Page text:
These don't look much like the 50's-style girdles but might be like the decorative belts called girdles, worn by gods and goddesses and style-conscious mortals, in a translation of the Odyssey I once read.
This juvenile Bocaccio was at Refugio Beach. He was in water only about 8 feet deep, close to the beach. Further out was an enormous school of hundreds of juvenile gopher rockfish, with a few Bocaccio thrown in. I like the way this youngster looks kind of bony, and shows of his outthrust lower jaw. He will be a serious fish when he grows up.
This rockfish was sitting on a moon sponge at about 50 feet on Groovy Wall, off the southeast end of Santa Rosa. It was nearly all bright yellow, with 3 black spots on the upper back and a light dusting of rosy color over the top of its head. According to the experts, it is a xanthic-melanistic color variation of a gopher or black-and-yellow rockfish.
Refugio Beach is the most entertaining and accessible cove along the Gaviota Coast -- for both scuba divers and ocean creatures. I learned to beach dive there, but after more than 200 dives at Refugio, I still see something new on every dive. Every day the ocean presents a new episode of its eternal serial drama, in which each scene quickly gives way to another, introducing new actors to meet with the old ones.
As I learned to dive, I began to recognize the players on California's ocean stage: sea slugs with electric blue margins and orange tufts, fractal-mouthed burrowing clams, anemones of all sizes and colors, all amidst forests of kelp and meadows of eelgrass. I noticed changes from year to year. A dozen angel sharks assembled beyond the rocky reef, the next year swell sharks gathered, and the next jellyfish flowed through. One year the gray whales migrated near shore, and one surprised me with its blasted exhalation when I surfaced. Lizardfish were common early on; they reappeared only years later. Cormorants zipped past me underwater. A wolf eel moved in for awhile, far south of his typical range. Refugio Beach contains an ever-changing variety of sea life.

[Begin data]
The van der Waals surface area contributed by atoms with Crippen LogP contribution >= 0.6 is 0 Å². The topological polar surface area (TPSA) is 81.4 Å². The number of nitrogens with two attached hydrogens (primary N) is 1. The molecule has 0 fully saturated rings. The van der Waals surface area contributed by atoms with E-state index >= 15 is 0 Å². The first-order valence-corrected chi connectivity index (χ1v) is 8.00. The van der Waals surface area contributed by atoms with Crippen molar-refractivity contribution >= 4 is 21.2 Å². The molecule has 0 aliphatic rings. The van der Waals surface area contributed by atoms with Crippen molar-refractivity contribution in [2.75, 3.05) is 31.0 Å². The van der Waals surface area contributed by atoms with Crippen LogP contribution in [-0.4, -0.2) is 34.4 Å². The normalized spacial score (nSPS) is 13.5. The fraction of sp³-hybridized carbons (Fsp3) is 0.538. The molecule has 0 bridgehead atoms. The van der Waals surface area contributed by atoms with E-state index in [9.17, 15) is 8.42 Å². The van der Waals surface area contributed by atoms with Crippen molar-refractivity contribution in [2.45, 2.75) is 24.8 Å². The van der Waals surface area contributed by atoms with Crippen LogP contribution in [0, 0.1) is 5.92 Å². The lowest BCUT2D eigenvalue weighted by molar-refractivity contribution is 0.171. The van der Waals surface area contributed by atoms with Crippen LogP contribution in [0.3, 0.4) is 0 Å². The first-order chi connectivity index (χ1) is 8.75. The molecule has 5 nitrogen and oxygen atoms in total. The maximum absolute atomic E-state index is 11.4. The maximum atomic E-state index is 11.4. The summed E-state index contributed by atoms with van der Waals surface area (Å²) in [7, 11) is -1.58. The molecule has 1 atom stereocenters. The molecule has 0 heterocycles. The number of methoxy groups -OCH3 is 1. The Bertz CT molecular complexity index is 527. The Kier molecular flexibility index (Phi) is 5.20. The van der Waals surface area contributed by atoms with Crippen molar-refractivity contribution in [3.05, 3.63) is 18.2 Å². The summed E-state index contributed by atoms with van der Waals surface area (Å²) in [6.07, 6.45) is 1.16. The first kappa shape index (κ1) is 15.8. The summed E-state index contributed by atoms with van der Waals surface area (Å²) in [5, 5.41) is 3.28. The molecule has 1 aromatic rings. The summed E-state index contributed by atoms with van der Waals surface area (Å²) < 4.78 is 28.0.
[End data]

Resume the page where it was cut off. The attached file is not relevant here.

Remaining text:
Over 12 years, I've noticed trends within the many fluctuations: an erosion in the amount of kelp, increases in the area of completely bare reef, and a decline in sizes and numbers of fish. Lobsters-large and common on my first dives-are gone. Urchins are more plentiful, the kelp thinner. Indeed, records and photos from a half-century ago show that kelp is much thinner, and that many fish once plentiful, such as sheepshead, are now gone from Refugio; although they still thrive in the marine reserves in the Channel Islands.
We are affecting the ocean -- as we have been for generations -- and we have the power to change it more. We can't ensure the survival of individual ocean creatures, and some species may be beyond recovery; but the ocean has tremendous powers of regeneration. We can set free those powers.
This description of Refugio Beach was written for Marc Shargel's upcoming book, "Wonders of the Sea: The Southern California Coast".
This nudibranch looks like it's glowing redly from within as it erupts from a blade of red algae. Actually the strobe is shining through the kelp, illuminating an opalescent nudibranch (Hermissenda crassicornis). When the surge passes and the kelp blade turns, the same nudibranch an instant later still looks like it's glowing from within -- but with white light rather than red, from the unfiltered strobe. So it's really that color, right? Well, when not illuminated by the strobe it looks pretty bland, to eyes or cameras. No doubt it looks pretty different to the underwater creatures, who have eyes that see different colors -- when they have eyes at all.